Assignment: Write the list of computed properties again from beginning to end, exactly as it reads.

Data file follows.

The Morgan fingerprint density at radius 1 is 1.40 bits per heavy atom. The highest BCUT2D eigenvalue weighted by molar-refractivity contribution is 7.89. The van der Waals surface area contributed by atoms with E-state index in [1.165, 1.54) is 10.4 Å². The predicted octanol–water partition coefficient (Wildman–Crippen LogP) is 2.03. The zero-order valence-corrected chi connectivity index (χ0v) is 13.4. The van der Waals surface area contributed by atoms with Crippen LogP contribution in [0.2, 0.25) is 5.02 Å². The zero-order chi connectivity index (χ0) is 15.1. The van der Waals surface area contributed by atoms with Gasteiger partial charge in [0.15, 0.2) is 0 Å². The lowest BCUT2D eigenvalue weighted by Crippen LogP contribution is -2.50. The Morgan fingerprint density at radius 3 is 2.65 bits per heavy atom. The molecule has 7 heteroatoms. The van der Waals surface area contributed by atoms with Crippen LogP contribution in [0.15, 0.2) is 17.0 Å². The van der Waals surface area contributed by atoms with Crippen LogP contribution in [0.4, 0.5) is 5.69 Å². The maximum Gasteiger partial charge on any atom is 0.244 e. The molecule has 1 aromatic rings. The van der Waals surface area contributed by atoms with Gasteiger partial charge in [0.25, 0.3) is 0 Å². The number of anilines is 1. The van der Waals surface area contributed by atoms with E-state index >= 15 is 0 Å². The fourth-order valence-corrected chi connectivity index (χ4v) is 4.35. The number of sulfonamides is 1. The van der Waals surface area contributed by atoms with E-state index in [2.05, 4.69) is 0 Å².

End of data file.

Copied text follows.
The Morgan fingerprint density at radius 1 is 1.40 bits per heavy atom. The highest BCUT2D eigenvalue weighted by molar-refractivity contribution is 7.89. The van der Waals surface area contributed by atoms with E-state index in [1.165, 1.54) is 10.4 Å². The predicted octanol–water partition coefficient (Wildman–Crippen LogP) is 2.03. The zero-order valence-corrected chi connectivity index (χ0v) is 13.4. The van der Waals surface area contributed by atoms with Crippen LogP contribution in [0.2, 0.25) is 5.02 Å². The zero-order chi connectivity index (χ0) is 15.1. The van der Waals surface area contributed by atoms with Gasteiger partial charge in [0.15, 0.2) is 0 Å². The lowest BCUT2D eigenvalue weighted by Crippen LogP contribution is -2.50. The Morgan fingerprint density at radius 3 is 2.65 bits per heavy atom. The molecule has 7 heteroatoms. The van der Waals surface area contributed by atoms with Crippen LogP contribution in [0.15, 0.2) is 17.0 Å². The van der Waals surface area contributed by atoms with Crippen LogP contribution in [0.4, 0.5) is 5.69 Å². The maximum Gasteiger partial charge on any atom is 0.244 e. The molecule has 1 aromatic rings. The van der Waals surface area contributed by atoms with Gasteiger partial charge in [0.25, 0.3) is 0 Å². The number of anilines is 1. The van der Waals surface area contributed by atoms with E-state index >= 15 is 0 Å². The fourth-order valence-corrected chi connectivity index (χ4v) is 4.35. The number of sulfonamides is 1. The van der Waals surface area contributed by atoms with E-state index in [2.05, 4.69) is 0 Å².